ARTICLE IN PRESS
Conflicts of Interest: None.
Authorship: Both authors had access to the data and a role in writing
Requests for reprints should be addressed to Jessie Kittle, MD, 300
Pasteur Dr MC 5210, Stanford, CA, 94305.
E-mail address: email@example.com
0002-9343/© 2020 Elsevier Inc. All rights reserved.
A new 7-session private-pay Gut-Directed Hypnotherapy program is being offered via Telemedicine by Dr. David Bowler. Chiefly intended for irritable bowel syndrome, it can be adapted for GERD and for symptom reduction as an adjunct to conventional therapy for inflammatory bowel disorders, using the validated peer-reviewed North Carolina protocol. Patients must have been appropriately evaluated and referral must include all relevant investigations and GI consults if available. Initial session is 60-90 minutes, subsequent ones 30-45 minutes, at approximately 2-week intervals.
A medical consultation, online or in person, to review the history and provide information will be arranged prior to the first hypnotherapy session.
Physicians and nurse practitioners can fax referrals to 1-844-820-7073.
Fibromyalgia is a common long-term condition, affecting 2-4% of the population, more commonly women than men, that causes pain all over the body along with many other symptoms. People with fibromyalgia often have:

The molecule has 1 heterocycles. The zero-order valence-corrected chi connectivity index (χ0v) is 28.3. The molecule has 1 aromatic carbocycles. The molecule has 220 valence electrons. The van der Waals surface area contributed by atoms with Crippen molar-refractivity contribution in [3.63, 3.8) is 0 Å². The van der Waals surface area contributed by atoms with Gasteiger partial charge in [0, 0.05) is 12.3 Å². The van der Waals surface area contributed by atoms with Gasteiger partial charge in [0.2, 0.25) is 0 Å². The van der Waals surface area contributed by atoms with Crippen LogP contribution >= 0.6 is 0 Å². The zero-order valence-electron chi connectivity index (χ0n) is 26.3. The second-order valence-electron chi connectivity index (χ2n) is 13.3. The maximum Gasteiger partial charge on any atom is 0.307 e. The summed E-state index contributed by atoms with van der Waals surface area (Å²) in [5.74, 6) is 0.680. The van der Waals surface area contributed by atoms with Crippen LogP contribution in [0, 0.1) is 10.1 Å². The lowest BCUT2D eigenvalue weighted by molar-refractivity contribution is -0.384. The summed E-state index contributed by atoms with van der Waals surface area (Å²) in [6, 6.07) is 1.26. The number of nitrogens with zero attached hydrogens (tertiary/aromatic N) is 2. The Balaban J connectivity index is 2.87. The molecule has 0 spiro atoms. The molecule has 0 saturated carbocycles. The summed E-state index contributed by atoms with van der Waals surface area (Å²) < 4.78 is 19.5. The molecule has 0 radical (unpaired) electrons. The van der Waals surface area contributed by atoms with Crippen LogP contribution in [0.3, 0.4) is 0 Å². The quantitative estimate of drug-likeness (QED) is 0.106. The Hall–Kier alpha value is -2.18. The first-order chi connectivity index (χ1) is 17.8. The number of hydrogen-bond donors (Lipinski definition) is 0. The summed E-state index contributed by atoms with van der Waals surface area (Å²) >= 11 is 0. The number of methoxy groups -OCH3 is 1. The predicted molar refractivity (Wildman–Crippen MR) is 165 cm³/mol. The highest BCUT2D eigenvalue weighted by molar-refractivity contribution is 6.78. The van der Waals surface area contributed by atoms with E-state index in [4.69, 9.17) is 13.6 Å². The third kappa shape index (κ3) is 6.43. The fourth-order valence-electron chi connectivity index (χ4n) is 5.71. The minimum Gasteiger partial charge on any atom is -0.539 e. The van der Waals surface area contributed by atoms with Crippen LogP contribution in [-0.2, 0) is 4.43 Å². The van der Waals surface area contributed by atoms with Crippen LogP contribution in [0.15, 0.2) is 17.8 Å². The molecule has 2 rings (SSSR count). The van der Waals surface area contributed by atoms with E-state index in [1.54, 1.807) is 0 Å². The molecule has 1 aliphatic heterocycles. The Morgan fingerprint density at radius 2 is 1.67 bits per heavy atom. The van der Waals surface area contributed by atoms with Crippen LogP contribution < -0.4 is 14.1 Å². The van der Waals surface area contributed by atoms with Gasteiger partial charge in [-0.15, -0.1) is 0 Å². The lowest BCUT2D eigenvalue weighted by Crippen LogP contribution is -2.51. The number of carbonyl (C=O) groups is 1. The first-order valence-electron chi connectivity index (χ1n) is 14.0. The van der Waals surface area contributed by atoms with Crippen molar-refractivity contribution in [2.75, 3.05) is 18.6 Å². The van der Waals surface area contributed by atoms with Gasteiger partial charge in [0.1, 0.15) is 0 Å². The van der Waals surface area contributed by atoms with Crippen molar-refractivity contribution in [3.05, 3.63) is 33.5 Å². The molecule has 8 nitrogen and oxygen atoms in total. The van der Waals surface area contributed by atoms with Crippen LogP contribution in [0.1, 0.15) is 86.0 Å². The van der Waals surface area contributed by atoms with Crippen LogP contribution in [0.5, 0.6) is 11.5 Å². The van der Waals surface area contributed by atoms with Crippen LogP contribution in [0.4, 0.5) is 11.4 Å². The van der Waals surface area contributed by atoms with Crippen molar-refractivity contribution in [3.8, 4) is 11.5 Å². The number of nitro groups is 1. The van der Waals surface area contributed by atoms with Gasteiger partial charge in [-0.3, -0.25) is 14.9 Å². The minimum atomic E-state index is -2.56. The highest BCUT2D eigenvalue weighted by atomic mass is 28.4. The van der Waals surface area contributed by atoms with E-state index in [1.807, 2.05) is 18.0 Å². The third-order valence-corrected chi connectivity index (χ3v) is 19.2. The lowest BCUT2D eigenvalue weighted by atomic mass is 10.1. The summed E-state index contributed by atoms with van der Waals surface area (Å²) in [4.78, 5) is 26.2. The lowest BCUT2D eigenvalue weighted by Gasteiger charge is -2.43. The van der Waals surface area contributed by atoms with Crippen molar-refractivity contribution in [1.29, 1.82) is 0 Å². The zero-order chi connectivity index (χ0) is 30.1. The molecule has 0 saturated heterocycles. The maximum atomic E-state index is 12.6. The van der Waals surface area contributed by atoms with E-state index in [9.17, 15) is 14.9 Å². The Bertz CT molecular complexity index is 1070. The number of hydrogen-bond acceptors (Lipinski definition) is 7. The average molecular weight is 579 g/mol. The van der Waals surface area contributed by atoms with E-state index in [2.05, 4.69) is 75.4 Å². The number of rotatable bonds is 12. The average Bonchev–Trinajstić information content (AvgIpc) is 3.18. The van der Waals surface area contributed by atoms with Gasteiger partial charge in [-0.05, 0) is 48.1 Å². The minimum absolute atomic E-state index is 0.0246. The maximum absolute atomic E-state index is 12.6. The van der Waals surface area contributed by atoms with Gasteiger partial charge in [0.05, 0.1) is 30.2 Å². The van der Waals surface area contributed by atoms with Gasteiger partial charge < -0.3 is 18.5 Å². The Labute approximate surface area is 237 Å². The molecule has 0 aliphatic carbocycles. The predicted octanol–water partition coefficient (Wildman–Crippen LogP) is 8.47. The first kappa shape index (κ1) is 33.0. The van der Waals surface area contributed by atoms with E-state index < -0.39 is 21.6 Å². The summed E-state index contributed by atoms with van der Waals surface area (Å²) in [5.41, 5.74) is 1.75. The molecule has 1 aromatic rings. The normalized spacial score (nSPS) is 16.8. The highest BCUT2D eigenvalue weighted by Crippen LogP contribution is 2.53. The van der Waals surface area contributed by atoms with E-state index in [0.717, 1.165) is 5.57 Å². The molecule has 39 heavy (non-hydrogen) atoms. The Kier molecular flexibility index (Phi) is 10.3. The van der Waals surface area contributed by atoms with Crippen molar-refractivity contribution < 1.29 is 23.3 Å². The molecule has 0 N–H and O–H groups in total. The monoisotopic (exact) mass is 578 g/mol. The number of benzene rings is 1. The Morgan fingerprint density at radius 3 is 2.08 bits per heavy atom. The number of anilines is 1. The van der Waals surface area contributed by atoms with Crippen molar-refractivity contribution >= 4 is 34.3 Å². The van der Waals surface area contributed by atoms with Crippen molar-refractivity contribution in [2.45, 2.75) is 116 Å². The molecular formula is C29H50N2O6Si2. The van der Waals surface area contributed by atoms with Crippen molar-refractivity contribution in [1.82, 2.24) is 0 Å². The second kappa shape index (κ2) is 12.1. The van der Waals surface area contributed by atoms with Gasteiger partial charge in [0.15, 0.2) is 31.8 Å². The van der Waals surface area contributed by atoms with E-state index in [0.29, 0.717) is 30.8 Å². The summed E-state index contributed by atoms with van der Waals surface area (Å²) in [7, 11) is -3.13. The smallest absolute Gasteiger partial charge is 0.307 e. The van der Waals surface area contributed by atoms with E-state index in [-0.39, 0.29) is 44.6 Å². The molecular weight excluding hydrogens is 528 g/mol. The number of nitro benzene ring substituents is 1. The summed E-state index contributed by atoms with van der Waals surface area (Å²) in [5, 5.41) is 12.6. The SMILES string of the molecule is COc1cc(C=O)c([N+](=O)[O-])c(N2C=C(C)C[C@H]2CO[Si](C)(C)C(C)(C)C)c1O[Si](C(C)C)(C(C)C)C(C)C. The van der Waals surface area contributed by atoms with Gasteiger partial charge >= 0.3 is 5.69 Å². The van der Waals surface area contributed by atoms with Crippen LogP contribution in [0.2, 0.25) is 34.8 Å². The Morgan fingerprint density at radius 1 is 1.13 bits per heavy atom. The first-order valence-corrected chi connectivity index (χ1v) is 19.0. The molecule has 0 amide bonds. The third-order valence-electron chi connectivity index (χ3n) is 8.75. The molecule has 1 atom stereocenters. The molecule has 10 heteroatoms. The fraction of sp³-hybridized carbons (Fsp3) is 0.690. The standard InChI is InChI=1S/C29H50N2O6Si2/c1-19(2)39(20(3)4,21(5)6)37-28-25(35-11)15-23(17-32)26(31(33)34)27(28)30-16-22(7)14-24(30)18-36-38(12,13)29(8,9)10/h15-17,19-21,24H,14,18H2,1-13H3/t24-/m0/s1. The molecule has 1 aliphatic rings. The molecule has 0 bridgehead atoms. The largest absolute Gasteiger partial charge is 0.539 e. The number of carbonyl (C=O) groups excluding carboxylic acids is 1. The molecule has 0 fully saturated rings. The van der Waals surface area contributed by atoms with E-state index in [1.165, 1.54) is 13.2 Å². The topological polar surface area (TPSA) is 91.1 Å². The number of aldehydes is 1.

Books and articles often say that the causes of fibromyalgia are unknown. It may be that it is the final destination arrived at from a variety of different starting points. For some people it occurs after an illness such as influenza; for others after an accident or other traumatic event. For many it develops gradually after an overwhelming incident or as the culmination of years of accumulated stressful events, often dating back to childhood. Numerous studies have found that between 50 and 63% of patients with fibromyalgia also meet the criteria for post-traumatic stress disorder, frequently reporting adverse childhood events or subsequent physical or emotional trauma. Adverse childhood events (such as the loss of a parent, abusive or chaotic households, early hospitalizations, accidents, neglect etc), and later traumas all can prime the nervous system's fight/flight/freeze response, giving rise to a sense of being unsafe in the world, and cause the body to respond with physical symptoms. Chronically elevated stress hormones change the way our glucose metabolism and digestive function work, cause increased muscular tone (tight muscles), and affect our immune system function.